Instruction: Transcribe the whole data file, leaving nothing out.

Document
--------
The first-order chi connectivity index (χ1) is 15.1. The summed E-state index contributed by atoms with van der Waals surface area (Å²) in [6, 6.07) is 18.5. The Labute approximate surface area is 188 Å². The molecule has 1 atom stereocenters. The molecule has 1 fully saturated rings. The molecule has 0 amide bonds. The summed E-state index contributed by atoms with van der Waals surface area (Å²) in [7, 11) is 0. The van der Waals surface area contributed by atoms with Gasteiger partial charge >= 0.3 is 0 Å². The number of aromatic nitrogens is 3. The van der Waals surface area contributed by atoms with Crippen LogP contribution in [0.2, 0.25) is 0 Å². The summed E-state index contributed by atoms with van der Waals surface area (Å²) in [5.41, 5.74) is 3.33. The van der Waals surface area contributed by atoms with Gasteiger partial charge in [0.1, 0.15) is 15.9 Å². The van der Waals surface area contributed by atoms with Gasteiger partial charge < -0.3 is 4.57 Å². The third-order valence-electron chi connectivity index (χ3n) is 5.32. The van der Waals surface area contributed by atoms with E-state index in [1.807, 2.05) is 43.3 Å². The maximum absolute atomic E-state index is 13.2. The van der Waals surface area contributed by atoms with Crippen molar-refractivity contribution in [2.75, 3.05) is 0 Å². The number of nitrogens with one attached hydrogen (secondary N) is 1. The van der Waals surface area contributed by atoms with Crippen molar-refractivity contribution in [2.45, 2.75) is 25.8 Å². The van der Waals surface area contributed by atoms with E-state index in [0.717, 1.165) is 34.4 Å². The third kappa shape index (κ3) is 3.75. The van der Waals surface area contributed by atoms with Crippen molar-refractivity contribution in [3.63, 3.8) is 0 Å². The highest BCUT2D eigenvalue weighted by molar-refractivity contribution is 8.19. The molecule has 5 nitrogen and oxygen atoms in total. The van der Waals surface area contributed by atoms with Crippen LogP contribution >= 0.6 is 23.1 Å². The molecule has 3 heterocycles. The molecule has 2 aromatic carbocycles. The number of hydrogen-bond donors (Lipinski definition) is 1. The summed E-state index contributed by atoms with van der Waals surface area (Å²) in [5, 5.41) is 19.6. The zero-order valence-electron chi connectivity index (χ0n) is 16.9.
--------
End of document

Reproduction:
The first-order chi connectivity index (χ1) is 15.1. The summed E-state index contributed by atoms with van der Waals surface area (Å²) in [6, 6.07) is 18.5. The Labute approximate surface area is 188 Å². The molecule has 1 atom stereocenters. The molecule has 1 fully saturated rings. The molecule has 0 amide bonds. The summed E-state index contributed by atoms with van der Waals surface area (Å²) in [7, 11) is 0. The van der Waals surface area contributed by atoms with Gasteiger partial charge >= 0.3 is 0 Å². The number of aromatic nitrogens is 3. The van der Waals surface area contributed by atoms with Crippen LogP contribution in [0.2, 0.25) is 0 Å². The summed E-state index contributed by atoms with van der Waals surface area (Å²) in [5.41, 5.74) is 3.33. The van der Waals surface area contributed by atoms with Gasteiger partial charge in [0.1, 0.15) is 15.9 Å². The van der Waals surface area contributed by atoms with Gasteiger partial charge < -0.3 is 4.57 Å². The third-order valence-electron chi connectivity index (χ3n) is 5.32. The van der Waals surface area contributed by atoms with E-state index in [1.807, 2.05) is 43.3 Å². The maximum absolute atomic E-state index is 13.2. The van der Waals surface area contributed by atoms with Crippen molar-refractivity contribution in [2.75, 3.05) is 0 Å². The number of nitrogens with one attached hydrogen (secondary N) is 1. The van der Waals surface area contributed by atoms with Crippen molar-refractivity contribution in [2.45, 2.75) is 25.8 Å². The van der Waals surface area contributed by atoms with E-state index in [0.717, 1.165) is 34.4 Å². The third kappa shape index (κ3) is 3.75. The van der Waals surface area contributed by atoms with Crippen molar-refractivity contribution in [3.63, 3.8) is 0 Å². The highest BCUT2D eigenvalue weighted by molar-refractivity contribution is 8.19. The molecule has 5 nitrogen and oxygen atoms in total. The van der Waals surface area contributed by atoms with Crippen LogP contribution >= 0.6 is 23.1 Å². The molecule has 3 heterocycles. The molecule has 2 aromatic carbocycles. The number of hydrogen-bond donors (Lipinski definition) is 1. The summed E-state index contributed by atoms with van der Waals surface area (Å²) in [5, 5.41) is 19.6. The zero-order valence-electron chi connectivity index (χ0n) is 16.9.